When once they've been seen.
Their noses are wormeaten,
Mouths are obscene,
And their eats are like cabbage leaves
Wrinkled and green.
Their teeth are like razors
Stained bloodily red.
They have one eye which sits
On the top of the head.
They're covered in hair.
They're disgustingly fat.
A kind of a cross
'Twixt a frog and a rat
And their breath...
Well, their breath has
The stench of the tomb
And their catcalling calls
Like the knelling of doom
As it gloats through the gloaming
And girns in the gloom.
They chuckle and chortle
And cackle in glee
At the prospect of meeting
With you or with me.
So it's best to stay in
When you've finished your tea.
For the prowl through the night-time
Like Vampires, like voles.
And they're not altogether
The kindest of souls.

♥ So if you've been wicked
You'd better watch out.
Make sure you behave
If a Catcawl's about.
For if this story's real,
Yes, suppose it's all true,
The next to creep out of the Crypt
Could be YOU!

~~from Catcawls by Samantha Lee.

♥ Our mum—Who Bess and I found dead
Out back inside the chicken shed
With eyes pecked out and nose pecked blue
In pools of blood and chicken goo—
Was seen today with feeding pail
Of chicken mash. We hear her wail,
"Here chicky-chick. Here chicky-chick."

~~from The Haunted Henhouse; Or The Irate Ghost of Thomas Hood</u> by Jessica Amanda Salmonson.

♥ "Mama, Kirol died just now when he was playing the piano. I know he is dead—I can tell by his eyes. But he keeps on playing after he is dead. Make him stop."

"Oh, let him alone, Alcestis! It's the prettiest I've ever heard him play. And besides, dead people have few enough pleasures as it is.

Enniscorthy Chronicle, 1826.

The city built to Music nears its term,
(on upright instrument that's ten feet tall.
or is the player-genius rather small?),
It sounds a bit like "Nocturne of the Worm".

One thing is real, The Pinnacles of Hell;
But if you build the music very high
You'll rise above them to the slippery sky
And build a City for a Citadel.

Oh shaky n a tinkle-music sky!
Oh tenuous as is the smell of nard!
Collapsible as any house of cards:
And, should the music stop, we'll fade and die.

The City Built to Music breaks its tune!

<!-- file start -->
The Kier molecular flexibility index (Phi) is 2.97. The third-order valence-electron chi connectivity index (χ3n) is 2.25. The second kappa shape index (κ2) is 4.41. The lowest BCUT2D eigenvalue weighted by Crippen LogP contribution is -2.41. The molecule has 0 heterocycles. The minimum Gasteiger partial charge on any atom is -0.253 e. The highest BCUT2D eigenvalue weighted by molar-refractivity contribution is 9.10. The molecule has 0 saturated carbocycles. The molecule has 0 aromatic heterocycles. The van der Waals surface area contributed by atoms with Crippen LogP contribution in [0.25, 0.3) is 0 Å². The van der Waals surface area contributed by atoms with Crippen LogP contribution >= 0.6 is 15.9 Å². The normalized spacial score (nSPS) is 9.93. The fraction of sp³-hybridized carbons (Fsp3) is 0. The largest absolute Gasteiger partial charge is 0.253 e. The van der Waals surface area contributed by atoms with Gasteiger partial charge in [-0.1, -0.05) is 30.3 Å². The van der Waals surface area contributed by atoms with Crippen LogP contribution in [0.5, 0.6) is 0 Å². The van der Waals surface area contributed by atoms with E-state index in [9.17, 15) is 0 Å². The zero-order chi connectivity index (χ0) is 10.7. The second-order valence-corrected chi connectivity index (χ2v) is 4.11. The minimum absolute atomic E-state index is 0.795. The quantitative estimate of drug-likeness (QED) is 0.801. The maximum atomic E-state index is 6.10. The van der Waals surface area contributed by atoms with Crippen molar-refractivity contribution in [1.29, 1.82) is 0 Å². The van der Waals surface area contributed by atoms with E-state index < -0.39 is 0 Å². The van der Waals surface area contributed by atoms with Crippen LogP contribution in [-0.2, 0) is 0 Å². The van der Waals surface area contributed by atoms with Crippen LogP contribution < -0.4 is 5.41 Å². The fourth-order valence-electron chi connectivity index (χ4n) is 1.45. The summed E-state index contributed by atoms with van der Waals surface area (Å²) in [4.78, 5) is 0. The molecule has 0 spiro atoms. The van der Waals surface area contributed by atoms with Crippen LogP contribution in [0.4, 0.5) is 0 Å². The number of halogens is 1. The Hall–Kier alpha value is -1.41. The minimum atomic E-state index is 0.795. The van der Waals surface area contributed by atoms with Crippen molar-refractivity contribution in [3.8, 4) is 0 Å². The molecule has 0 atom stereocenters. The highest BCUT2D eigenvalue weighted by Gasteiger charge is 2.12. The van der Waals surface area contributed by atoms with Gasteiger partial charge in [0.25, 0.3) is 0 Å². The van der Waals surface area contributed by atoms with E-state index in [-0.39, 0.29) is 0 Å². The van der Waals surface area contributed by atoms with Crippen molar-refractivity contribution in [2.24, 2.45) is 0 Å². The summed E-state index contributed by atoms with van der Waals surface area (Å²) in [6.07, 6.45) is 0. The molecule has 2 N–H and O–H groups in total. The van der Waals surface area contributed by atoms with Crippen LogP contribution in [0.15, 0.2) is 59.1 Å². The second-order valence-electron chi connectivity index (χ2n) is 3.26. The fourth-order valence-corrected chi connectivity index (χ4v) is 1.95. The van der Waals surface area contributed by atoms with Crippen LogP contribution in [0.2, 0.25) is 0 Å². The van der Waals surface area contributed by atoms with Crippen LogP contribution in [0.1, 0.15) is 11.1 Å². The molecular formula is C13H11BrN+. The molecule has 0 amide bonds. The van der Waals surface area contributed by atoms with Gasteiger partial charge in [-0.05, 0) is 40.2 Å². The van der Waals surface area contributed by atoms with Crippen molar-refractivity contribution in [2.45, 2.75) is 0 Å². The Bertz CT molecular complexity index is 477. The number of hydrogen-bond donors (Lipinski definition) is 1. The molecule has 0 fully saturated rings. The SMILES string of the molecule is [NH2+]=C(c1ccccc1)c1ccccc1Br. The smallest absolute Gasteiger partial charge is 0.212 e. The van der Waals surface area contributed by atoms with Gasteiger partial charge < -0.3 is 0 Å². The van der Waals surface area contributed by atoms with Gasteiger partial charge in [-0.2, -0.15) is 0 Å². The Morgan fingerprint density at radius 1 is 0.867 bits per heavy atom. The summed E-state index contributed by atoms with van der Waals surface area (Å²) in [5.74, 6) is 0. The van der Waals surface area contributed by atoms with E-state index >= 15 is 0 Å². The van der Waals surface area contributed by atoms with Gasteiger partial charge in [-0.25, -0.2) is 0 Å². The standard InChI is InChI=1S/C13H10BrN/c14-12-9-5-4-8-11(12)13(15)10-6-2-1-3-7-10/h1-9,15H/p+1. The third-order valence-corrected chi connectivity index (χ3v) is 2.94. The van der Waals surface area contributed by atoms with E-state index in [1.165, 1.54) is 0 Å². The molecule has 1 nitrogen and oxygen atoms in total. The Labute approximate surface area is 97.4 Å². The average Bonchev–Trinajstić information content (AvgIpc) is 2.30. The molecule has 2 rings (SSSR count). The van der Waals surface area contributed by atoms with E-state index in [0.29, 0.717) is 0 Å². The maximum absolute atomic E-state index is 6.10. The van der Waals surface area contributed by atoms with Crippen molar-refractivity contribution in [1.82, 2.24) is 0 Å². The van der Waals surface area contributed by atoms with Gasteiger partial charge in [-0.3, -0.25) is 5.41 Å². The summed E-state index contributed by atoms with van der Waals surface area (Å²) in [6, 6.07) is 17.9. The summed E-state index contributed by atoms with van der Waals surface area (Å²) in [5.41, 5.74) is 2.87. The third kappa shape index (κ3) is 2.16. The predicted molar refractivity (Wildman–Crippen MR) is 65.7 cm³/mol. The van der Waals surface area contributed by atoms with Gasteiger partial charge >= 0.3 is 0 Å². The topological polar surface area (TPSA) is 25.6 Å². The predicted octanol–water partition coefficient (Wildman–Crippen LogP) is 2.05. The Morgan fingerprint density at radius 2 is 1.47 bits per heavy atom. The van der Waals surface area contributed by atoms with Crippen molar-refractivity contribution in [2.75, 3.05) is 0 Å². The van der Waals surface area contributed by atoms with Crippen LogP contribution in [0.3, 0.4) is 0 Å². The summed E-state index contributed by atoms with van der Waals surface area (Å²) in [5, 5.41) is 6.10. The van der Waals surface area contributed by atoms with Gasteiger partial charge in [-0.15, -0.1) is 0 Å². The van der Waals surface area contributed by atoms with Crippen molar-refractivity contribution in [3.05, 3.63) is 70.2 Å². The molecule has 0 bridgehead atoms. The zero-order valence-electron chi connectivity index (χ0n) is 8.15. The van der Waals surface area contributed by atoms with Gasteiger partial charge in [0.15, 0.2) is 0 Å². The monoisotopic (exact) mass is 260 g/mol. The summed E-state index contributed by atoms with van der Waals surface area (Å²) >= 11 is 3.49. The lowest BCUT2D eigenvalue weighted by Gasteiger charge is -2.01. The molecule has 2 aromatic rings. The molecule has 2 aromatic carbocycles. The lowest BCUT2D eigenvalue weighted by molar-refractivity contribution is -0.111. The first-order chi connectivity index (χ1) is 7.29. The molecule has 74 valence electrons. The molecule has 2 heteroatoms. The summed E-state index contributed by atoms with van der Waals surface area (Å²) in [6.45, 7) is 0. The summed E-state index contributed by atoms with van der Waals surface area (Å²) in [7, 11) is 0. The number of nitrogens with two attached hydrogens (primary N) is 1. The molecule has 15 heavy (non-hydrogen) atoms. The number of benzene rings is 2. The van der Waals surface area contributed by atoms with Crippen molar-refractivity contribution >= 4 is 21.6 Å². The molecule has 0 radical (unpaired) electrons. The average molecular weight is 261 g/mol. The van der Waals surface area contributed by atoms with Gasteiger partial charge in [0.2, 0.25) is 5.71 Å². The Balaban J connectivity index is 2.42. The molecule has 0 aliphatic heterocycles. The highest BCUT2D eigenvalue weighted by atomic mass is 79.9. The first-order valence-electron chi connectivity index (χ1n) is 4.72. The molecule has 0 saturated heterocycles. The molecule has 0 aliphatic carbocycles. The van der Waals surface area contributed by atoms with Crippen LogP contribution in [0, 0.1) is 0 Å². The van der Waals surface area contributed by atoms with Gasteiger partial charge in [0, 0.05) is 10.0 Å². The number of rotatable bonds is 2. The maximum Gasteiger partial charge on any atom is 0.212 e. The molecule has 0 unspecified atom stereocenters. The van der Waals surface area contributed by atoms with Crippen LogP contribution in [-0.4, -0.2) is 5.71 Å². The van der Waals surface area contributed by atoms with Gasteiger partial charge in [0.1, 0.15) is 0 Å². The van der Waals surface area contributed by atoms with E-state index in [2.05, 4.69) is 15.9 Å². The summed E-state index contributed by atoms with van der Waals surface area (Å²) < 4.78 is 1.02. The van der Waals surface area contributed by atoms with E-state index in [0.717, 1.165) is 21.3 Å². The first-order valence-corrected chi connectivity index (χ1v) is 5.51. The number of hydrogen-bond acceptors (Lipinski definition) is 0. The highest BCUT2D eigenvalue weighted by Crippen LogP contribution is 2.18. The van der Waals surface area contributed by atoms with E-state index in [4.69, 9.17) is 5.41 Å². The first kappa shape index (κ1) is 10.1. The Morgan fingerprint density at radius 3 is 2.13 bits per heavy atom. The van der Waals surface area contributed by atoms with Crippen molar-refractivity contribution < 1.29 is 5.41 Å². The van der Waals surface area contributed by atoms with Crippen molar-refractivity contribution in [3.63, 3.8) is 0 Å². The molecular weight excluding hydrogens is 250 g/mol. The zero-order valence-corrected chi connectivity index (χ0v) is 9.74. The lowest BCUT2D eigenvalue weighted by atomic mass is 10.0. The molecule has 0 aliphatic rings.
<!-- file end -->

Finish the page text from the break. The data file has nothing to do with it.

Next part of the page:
(Small hands were never meant to stretch so far.)
Like fractured pieces falling from the moon.
Like sudden blood out-spurting from a star.
(Oh, fall like lightning, fall so very far!)

But 'twas a tallish town for several whiles,
With fewer than expected flecks and flakes,
A Blessèd City with a blessèd sound.
Immediately everyone reviles
The shattered carcass, when the music breaks
And rolls the little pieces on the ground.

~~When The Music Breaks by R.A. Lefferty.

♥ O how I love to go snorting cocaine
Up in my playroom blue,
Yes I do think it's the loveliest thing
Ever a child could do.

I poisoned my relatives, Mummy and all
With tasty cyanide toddies
Then doused the gazebo with plenty of fuel
And burnt their writing bodies.

♥ For nothing is finer than snorting 'til dawn
Safe from the cops and the rain,
With the door nailed shut
And the phone wires cut
In a child's own world of cocaine.

~~from Nasty Snow by Jody Scott.

♥ There breathe no dragons anymore,
And throttling bears is such a bore,
It's always sloppy at the shore,
And you're too young to get a whore.

~~from Why Private War Or, "Why They Pinned This Name on My Progenitor" by Gene Wolfe.

♥ You must be quite upset to hear
This brusque machine intone;
The babysitter, though, we fear,
Can't make it to the phone.

We'd loosen up the ropes and leave
Un-noosed that shapely nape,
But tightening makes her bosoms heave,
And Teddy so loves rape.

I'm just amazed at Teddy's skill
At violating virgins;
And at that huge and fleshy drill
That from his trousers bugeons—

I can't wait till I grow a dick!
It must be very nice,
For now, alas, I have to stick
To human sacrifice.

♥ "Old man?" I hear your worried voice,
"Molesters are a danger!"